The Tabernacle Times
Page 4
December 2013
Kislev - Tevet 5774

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Kosher Korner
The Tabernacle Kosher

Kasha Varnishkes

(Buckwheat Groats with Bow Tie Noodles)


By Brenda Storch, Messianic Rebbetzin of
The Tabernacle


Kasha varnishkes is commonly thought of as a holiday dish today, but it comes from very humble beginnings: a poor man's fare from our Eastern European heritage, made from simple, hearty grain and noodles. The word "kasha" is Russian for porridge, though it refers primarily to buckwheat porridge, the most common and inexpensive grain available. The origin of the word "varnishkes" is a bit more puzzling: it apparently comes from a Ukrainian word meaning "stuffed," and refers to the fact that the original Ukrainian dish was made by stuffing kasha into a shell, more like a knish or a pierogi. The Jewish version is made by tossing the kasha (buckwheat groats) with bow tie shaped egg noodles.
This is one of my all time favorite comfort foods when it is served with mushroom gravy.  For all of us in the Midwest, it can hold its own with homemade mac-n-cheese!!!


  • 1 tbsp. cooking oil
  • 1 cup onions
  • 2 cups water or chicken broth
  • 2 to 3 tbsp minced garlic
  • 1/2 to 1 tsp ground black pepper
  • 1 to 2 tsp salt
  • 2 tbsp butter or margarine
  • 1 egg
  • 1 cup kasha (I have used Buckwheat hot cereal with good results)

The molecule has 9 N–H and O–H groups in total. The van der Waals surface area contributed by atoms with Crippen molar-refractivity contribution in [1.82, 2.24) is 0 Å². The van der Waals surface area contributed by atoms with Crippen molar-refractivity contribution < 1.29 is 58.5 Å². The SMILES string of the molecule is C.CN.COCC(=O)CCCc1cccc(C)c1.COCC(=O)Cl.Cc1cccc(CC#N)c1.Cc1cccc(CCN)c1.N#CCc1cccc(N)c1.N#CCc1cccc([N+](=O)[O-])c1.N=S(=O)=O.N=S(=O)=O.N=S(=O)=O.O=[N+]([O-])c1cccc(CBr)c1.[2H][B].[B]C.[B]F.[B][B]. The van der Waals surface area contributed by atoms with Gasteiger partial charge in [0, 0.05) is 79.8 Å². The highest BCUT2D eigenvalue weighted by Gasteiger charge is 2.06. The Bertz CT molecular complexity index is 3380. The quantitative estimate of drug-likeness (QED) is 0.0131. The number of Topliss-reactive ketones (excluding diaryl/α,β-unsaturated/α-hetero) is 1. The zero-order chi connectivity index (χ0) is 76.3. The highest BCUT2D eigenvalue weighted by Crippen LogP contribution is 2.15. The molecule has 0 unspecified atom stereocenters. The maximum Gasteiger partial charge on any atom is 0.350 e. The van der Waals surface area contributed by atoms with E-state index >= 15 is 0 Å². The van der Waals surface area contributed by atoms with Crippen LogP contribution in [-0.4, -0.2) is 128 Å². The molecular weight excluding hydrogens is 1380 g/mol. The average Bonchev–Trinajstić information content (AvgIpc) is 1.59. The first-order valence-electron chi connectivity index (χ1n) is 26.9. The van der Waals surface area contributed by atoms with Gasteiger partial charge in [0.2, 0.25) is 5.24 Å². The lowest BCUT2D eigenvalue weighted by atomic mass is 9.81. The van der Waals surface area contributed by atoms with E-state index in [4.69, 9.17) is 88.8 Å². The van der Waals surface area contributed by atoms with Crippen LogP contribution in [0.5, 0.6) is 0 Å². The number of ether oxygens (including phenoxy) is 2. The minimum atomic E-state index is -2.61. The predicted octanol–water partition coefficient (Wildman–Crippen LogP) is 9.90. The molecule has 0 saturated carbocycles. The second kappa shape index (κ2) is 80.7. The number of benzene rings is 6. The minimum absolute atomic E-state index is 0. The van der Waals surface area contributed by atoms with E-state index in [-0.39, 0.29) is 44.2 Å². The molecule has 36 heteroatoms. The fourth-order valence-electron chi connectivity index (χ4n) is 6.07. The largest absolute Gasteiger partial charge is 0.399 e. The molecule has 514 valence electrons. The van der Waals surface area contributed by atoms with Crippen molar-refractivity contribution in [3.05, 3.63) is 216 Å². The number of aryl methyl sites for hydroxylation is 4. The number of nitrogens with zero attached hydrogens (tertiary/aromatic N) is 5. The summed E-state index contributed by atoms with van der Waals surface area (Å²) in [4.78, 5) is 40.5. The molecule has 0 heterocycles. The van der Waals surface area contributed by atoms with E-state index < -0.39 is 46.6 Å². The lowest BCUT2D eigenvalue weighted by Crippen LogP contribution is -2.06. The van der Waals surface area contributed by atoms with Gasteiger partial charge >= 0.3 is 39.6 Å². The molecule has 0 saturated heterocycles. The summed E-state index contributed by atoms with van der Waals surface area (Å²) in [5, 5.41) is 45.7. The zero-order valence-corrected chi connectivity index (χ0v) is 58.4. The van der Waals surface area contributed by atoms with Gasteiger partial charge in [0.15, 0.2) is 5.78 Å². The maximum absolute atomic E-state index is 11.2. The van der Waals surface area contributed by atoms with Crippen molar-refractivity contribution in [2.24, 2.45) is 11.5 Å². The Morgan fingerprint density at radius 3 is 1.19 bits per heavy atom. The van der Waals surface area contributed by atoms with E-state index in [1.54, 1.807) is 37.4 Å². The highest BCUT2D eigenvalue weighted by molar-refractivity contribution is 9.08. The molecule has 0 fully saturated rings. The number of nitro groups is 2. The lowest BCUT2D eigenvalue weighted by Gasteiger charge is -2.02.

• 12 oz. bag of bow tie egg noodles (or, if not available, bow tie or corkscrew pasta)


  • 3 quart pot
  • large mixing bowl
  • large, deep skillet (preferably non-stick) with a cover


In the pot, saute onions in cooking oil until they are carmelized (browned and crispy but not burnt). Add the water or broth (carefully so it doesn't splatter), garlic, pepper, salt and butter or margarine and bring to a low boil. Turn it down to a simmer if it boils before you are ready
for it.

While the water is heating, beat the egg in the mixing bowl and mix in the kasha, stirring well until the egg is absorbed into

Cabbage Salad

and coating the kasha. Pour the mixture into the skillet at medium-low heat and stir constantly, breaking up any clumps that may form in the kasha. The objective is to cook the egg as a coating on the kasha, keeping each groat separate. Do not use any grease (oil, butter, etc.)! That will make the kasha mushy.

Pour the water and onions mixture over the kasha and stir until it is evenly distributed. Turn off the heat and cover the kasha skillet tightly. Let it sit and absorb the water for about 15 minutes.

While the kasha is absorbing the water, cook the bow tie noodles according to package directions. You can use the pot previously used for the onions (don't even need to clean it first). Drain the noodles well.

Check the kasha. The liquid should be absorbed. If it is not, turn up the heat a bit to boil off any excess. Mix the kasha and the noodles.

This is commonly served with mushroom sauce or brown gravy, or just with butter.

This makes a lot of kasha varnishkes! It's hard to reduce the recipe, because it requires one egg, and how do you get half an egg? I've seen recipes that reduce it (and speed up preparation) by skipping the egg, but I would not recommend that. The egg keeps the kasha light, fluffy and intact; without the egg, the kasha becomes an oatmeal-like mush.  But it freezes great!



The Tabernacle in Branson The Tabernacle is an outreach of Tabernacle of Praise Ministries, a 501(c)3 non-profit organization. The Tabernacle is led by Messianic Rabbi Jeremy Storch and is located in Branson, Missouri. If you have questions or comments, please email us at: Visit The Tabernacle Website at